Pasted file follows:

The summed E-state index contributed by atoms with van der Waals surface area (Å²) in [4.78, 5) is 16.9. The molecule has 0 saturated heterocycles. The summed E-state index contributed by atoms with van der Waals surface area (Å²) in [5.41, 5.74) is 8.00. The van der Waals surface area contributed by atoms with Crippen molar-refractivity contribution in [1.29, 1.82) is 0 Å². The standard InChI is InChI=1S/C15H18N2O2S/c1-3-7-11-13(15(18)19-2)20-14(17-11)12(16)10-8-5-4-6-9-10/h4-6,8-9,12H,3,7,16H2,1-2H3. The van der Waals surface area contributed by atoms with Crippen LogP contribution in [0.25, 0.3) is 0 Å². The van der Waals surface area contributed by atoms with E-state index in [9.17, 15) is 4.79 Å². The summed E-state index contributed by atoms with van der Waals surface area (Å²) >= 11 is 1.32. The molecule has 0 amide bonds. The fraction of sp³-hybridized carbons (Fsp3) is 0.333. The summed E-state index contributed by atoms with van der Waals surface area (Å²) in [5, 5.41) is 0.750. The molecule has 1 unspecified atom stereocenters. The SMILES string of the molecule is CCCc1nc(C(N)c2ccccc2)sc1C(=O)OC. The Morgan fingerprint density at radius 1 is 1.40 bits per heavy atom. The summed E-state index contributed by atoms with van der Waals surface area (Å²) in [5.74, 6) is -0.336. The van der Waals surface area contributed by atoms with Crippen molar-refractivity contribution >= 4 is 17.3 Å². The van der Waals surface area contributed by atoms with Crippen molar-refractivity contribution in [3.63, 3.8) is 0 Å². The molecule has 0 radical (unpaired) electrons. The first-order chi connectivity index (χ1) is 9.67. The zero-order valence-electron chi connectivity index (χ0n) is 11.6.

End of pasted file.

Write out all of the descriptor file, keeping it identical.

The summed E-state index contributed by atoms with van der Waals surface area (Å²) in [4.78, 5) is 16.9. The molecule has 0 saturated heterocycles. The summed E-state index contributed by atoms with van der Waals surface area (Å²) in [5.41, 5.74) is 8.00. The van der Waals surface area contributed by atoms with Crippen molar-refractivity contribution in [1.29, 1.82) is 0 Å². The standard InChI is InChI=1S/C15H18N2O2S/c1-3-7-11-13(15(18)19-2)20-14(17-11)12(16)10-8-5-4-6-9-10/h4-6,8-9,12H,3,7,16H2,1-2H3. The van der Waals surface area contributed by atoms with Crippen LogP contribution in [0.25, 0.3) is 0 Å². The van der Waals surface area contributed by atoms with E-state index in [9.17, 15) is 4.79 Å². The summed E-state index contributed by atoms with van der Waals surface area (Å²) >= 11 is 1.32. The molecule has 0 amide bonds. The fraction of sp³-hybridized carbons (Fsp3) is 0.333. The summed E-state index contributed by atoms with van der Waals surface area (Å²) in [5, 5.41) is 0.750. The molecule has 1 unspecified atom stereocenters. The SMILES string of the molecule is CCCc1nc(C(N)c2ccccc2)sc1C(=O)OC. The Morgan fingerprint density at radius 1 is 1.40 bits per heavy atom. The summed E-state index contributed by atoms with van der Waals surface area (Å²) in [5.74, 6) is -0.336. The van der Waals surface area contributed by atoms with Crippen molar-refractivity contribution >= 4 is 17.3 Å². The van der Waals surface area contributed by atoms with Crippen molar-refractivity contribution in [3.63, 3.8) is 0 Å². The molecule has 0 radical (unpaired) electrons. The first-order chi connectivity index (χ1) is 9.67. The zero-order valence-electron chi connectivity index (χ0n) is 11.6.